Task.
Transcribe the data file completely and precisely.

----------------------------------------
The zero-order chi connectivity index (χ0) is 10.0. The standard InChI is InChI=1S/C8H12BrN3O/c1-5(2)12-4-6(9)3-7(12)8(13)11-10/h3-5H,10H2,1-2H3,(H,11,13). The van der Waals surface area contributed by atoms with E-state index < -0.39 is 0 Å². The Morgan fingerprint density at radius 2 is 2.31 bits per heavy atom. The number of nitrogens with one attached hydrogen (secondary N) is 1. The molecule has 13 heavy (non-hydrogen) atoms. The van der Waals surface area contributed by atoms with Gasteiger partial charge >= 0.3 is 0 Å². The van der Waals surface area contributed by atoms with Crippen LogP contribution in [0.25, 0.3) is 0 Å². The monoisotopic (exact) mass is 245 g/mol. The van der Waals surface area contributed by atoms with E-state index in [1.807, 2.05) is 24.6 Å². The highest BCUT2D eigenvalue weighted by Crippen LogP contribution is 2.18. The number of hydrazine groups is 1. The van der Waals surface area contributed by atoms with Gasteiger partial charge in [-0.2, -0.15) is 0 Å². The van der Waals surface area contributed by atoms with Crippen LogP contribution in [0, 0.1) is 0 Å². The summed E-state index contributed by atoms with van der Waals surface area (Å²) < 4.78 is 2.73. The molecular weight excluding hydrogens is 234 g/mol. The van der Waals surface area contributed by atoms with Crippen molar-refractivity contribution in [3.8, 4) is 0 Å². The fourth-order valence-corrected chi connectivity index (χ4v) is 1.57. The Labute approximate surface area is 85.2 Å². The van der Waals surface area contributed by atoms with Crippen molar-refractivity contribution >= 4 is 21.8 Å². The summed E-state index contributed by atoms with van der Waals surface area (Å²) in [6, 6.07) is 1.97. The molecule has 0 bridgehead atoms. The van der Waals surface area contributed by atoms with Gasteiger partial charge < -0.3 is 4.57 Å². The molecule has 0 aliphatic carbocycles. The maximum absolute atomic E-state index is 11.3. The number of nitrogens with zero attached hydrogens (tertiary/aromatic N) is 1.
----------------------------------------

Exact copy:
The zero-order chi connectivity index (χ0) is 10.0. The standard InChI is InChI=1S/C8H12BrN3O/c1-5(2)12-4-6(9)3-7(12)8(13)11-10/h3-5H,10H2,1-2H3,(H,11,13). The van der Waals surface area contributed by atoms with E-state index < -0.39 is 0 Å². The Morgan fingerprint density at radius 2 is 2.31 bits per heavy atom. The number of nitrogens with one attached hydrogen (secondary N) is 1. The molecule has 13 heavy (non-hydrogen) atoms. The van der Waals surface area contributed by atoms with Gasteiger partial charge >= 0.3 is 0 Å². The van der Waals surface area contributed by atoms with Crippen LogP contribution in [0.25, 0.3) is 0 Å². The monoisotopic (exact) mass is 245 g/mol. The van der Waals surface area contributed by atoms with E-state index in [1.807, 2.05) is 24.6 Å². The highest BCUT2D eigenvalue weighted by Crippen LogP contribution is 2.18. The number of hydrazine groups is 1. The van der Waals surface area contributed by atoms with Gasteiger partial charge in [-0.2, -0.15) is 0 Å². The van der Waals surface area contributed by atoms with Crippen LogP contribution in [0, 0.1) is 0 Å². The summed E-state index contributed by atoms with van der Waals surface area (Å²) < 4.78 is 2.73. The molecular weight excluding hydrogens is 234 g/mol. The van der Waals surface area contributed by atoms with Crippen molar-refractivity contribution in [3.8, 4) is 0 Å². The fourth-order valence-corrected chi connectivity index (χ4v) is 1.57. The Labute approximate surface area is 85.2 Å². The van der Waals surface area contributed by atoms with Crippen molar-refractivity contribution >= 4 is 21.8 Å². The summed E-state index contributed by atoms with van der Waals surface area (Å²) in [6, 6.07) is 1.97. The molecule has 0 bridgehead atoms. The van der Waals surface area contributed by atoms with Gasteiger partial charge < -0.3 is 4.57 Å². The molecule has 0 aliphatic carbocycles. The maximum absolute atomic E-state index is 11.3. The number of nitrogens with zero attached hydrogens (tertiary/aromatic N) is 1.